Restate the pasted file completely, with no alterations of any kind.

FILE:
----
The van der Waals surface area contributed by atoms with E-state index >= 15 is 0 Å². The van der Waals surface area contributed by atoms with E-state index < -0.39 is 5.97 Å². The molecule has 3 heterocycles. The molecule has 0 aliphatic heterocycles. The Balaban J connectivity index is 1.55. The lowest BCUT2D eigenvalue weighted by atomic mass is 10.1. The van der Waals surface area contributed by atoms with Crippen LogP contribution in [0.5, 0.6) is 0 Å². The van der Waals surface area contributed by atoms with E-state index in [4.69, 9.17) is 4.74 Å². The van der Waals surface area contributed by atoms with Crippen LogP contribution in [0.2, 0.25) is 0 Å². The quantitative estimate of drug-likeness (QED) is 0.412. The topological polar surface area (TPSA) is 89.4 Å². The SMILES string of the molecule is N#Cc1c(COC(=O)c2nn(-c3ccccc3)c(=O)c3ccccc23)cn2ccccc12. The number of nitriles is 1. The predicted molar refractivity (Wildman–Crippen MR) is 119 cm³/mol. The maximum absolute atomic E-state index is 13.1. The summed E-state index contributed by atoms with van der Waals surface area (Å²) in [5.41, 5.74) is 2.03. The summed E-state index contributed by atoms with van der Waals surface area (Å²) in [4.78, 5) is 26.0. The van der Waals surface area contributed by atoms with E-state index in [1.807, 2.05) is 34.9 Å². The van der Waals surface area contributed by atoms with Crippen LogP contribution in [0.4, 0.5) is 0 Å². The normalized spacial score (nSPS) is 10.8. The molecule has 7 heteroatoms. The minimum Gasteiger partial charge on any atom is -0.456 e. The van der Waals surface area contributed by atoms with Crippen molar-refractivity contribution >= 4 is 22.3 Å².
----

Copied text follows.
The van der Waals surface area contributed by atoms with E-state index >= 15 is 0 Å². The van der Waals surface area contributed by atoms with E-state index < -0.39 is 5.97 Å². The molecule has 3 heterocycles. The molecule has 0 aliphatic heterocycles. The Balaban J connectivity index is 1.55. The lowest BCUT2D eigenvalue weighted by atomic mass is 10.1. The van der Waals surface area contributed by atoms with Crippen LogP contribution in [0.5, 0.6) is 0 Å². The van der Waals surface area contributed by atoms with E-state index in [4.69, 9.17) is 4.74 Å². The van der Waals surface area contributed by atoms with Crippen LogP contribution in [0.2, 0.25) is 0 Å². The quantitative estimate of drug-likeness (QED) is 0.412. The topological polar surface area (TPSA) is 89.4 Å². The SMILES string of the molecule is N#Cc1c(COC(=O)c2nn(-c3ccccc3)c(=O)c3ccccc23)cn2ccccc12. The number of nitriles is 1. The predicted molar refractivity (Wildman–Crippen MR) is 119 cm³/mol. The maximum absolute atomic E-state index is 13.1. The summed E-state index contributed by atoms with van der Waals surface area (Å²) in [5.41, 5.74) is 2.03. The summed E-state index contributed by atoms with van der Waals surface area (Å²) in [4.78, 5) is 26.0. The van der Waals surface area contributed by atoms with E-state index in [1.807, 2.05) is 34.9 Å². The van der Waals surface area contributed by atoms with Crippen LogP contribution in [0.4, 0.5) is 0 Å². The normalized spacial score (nSPS) is 10.8. The molecule has 7 heteroatoms. The minimum Gasteiger partial charge on any atom is -0.456 e. The van der Waals surface area contributed by atoms with Crippen molar-refractivity contribution >= 4 is 22.3 Å².